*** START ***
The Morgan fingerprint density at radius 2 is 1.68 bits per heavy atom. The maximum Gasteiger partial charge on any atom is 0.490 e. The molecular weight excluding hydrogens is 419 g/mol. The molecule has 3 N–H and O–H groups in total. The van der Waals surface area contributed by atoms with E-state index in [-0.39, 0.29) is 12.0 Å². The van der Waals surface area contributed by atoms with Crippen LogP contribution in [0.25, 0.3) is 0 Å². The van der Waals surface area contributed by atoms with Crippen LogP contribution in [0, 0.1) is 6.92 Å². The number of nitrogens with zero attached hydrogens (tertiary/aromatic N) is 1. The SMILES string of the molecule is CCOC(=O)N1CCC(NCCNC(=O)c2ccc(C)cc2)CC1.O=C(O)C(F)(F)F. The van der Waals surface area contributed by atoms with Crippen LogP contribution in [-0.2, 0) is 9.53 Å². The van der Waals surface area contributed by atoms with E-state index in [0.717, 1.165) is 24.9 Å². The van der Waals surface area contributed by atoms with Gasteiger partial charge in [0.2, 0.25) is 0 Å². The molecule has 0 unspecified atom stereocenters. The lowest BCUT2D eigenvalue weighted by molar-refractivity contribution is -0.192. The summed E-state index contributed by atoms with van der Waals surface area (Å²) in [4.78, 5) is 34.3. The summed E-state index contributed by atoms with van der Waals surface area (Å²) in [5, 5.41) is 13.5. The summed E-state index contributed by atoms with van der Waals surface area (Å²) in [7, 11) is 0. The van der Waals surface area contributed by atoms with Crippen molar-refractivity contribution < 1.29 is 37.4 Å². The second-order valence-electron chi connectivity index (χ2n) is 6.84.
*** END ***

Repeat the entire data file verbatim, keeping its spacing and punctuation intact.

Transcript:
The Morgan fingerprint density at radius 2 is 1.68 bits per heavy atom. The maximum Gasteiger partial charge on any atom is 0.490 e. The molecular weight excluding hydrogens is 419 g/mol. The molecule has 3 N–H and O–H groups in total. The van der Waals surface area contributed by atoms with E-state index in [-0.39, 0.29) is 12.0 Å². The van der Waals surface area contributed by atoms with Crippen LogP contribution in [0.25, 0.3) is 0 Å². The van der Waals surface area contributed by atoms with Crippen LogP contribution in [0, 0.1) is 6.92 Å². The number of nitrogens with zero attached hydrogens (tertiary/aromatic N) is 1. The SMILES string of the molecule is CCOC(=O)N1CCC(NCCNC(=O)c2ccc(C)cc2)CC1.O=C(O)C(F)(F)F. The van der Waals surface area contributed by atoms with Crippen LogP contribution in [-0.2, 0) is 9.53 Å². The van der Waals surface area contributed by atoms with E-state index in [0.717, 1.165) is 24.9 Å². The van der Waals surface area contributed by atoms with Gasteiger partial charge in [0.2, 0.25) is 0 Å². The molecule has 0 unspecified atom stereocenters. The lowest BCUT2D eigenvalue weighted by molar-refractivity contribution is -0.192. The summed E-state index contributed by atoms with van der Waals surface area (Å²) in [4.78, 5) is 34.3. The summed E-state index contributed by atoms with van der Waals surface area (Å²) in [5, 5.41) is 13.5. The summed E-state index contributed by atoms with van der Waals surface area (Å²) in [7, 11) is 0. The van der Waals surface area contributed by atoms with Crippen molar-refractivity contribution < 1.29 is 37.4 Å². The second-order valence-electron chi connectivity index (χ2n) is 6.84.